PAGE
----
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Untapped potential: The future of Civic data in the LCR

Sara Chattun, Project Manager

Every day in Liverpool City Region vast amounts of data is being generated that could be transformative in tackling the region’s health and public service challenges. 

But much of this data remains under-utilised. It’s difficult and time consuming to make civic data sets work together in a way that’s useful to local authorities, universities, NHS and the wider public services to make a difference to the things that matter most in people’s lives.

It’s something we’ve heard many times before. Civic Data Co-operative (CDC) and Capacity’s recent data workshop in Liverpool was an opportunity to convene some of the region’s biggest organisations to get under the skin of what data capability exists in the region and what is preventing us from making progress.

Creating connections

Since 2021 CDC and Capacity have been bringing together public sector leaders, SMEs and local residents to understand what is and isn’t working in the data and public sector world.

We’ve approached it in a number of ways. Through the creation of seed funding to enable young SMEs to collaborate with local councils and NHS and by the recruitment and training of community researchers to lead local engagement and really understand what matters to local people. More can be found here and here.

Through this work, there has been continual interest and will from partners to work together to unlock data for the benefit of improved health and social care outcomes. The day was about connecting this energy with the shared goal of agreeing how we tip this into action.

Local and national insights

Here are some reflections from the day. It was fast-moving, so don’t expect this blog to capture everything!

Taking both a national and local perspective, the day started with a presentation from Ellie Fielding, Programme & Operations Manager at CDC, who set the scene for a fantastic workshop and learning experience.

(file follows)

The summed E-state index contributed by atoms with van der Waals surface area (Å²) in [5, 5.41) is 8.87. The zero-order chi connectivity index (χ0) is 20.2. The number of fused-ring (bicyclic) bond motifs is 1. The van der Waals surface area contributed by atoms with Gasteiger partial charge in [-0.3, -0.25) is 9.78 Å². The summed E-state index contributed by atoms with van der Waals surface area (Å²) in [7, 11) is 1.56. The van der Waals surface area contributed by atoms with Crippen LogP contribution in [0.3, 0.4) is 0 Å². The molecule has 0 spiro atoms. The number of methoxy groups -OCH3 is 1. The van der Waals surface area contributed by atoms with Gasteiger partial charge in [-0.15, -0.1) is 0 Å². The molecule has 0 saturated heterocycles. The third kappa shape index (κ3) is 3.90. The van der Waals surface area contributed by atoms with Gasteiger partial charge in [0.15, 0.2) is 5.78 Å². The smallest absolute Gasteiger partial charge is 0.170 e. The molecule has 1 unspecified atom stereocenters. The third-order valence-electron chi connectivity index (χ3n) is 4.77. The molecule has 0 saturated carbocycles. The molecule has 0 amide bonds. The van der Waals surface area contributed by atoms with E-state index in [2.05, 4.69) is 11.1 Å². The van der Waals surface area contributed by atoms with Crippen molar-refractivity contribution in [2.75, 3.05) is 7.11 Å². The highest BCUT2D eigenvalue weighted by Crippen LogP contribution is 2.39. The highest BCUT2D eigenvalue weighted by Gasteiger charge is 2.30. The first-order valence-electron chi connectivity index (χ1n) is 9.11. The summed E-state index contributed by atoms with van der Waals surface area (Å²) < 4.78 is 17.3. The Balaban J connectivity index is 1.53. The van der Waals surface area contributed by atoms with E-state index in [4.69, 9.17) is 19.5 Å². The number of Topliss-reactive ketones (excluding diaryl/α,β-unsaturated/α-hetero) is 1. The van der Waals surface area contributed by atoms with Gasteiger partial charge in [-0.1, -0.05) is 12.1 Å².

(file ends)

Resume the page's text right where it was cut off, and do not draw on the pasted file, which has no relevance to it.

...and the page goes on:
• Joe Massey, Senior Researcher from Open Data Institute, talked about the importance of broader access to data. Data is trapped and hoarded. It means societal benefits are not being realised.
  • Valentina Pavel, Senior Researcher at the Ada Lovelace Institute, focussed on the unprecedented consolidation of power with major companies and the urgency to reclaim control over public data to create more societal benefit. The opportunity to use commercial data for public good was a game-changing opportunity.
  • Jim Hughes, Strategic Advisor, Merseycare, reflected on the city region’s experience during COVID. LCR became a pioneer for testing and the Events Research Programme, the pilot programme to open large-scale events for the first time since the pandemic. Data was at the centre of the success of both projects. How do we use these lessons to implement new ways of working in the future?
  • Denise Bowman and Charlotte Wright, Cheshire Fire Service, revealed how health challenges can contribute to fire risks and having the right data can help to save lives. Despite the overarching agreement of collaboration around this data, getting into the depths of data sharing was really difficult but they’ve pushed through to get a pilot off the ground.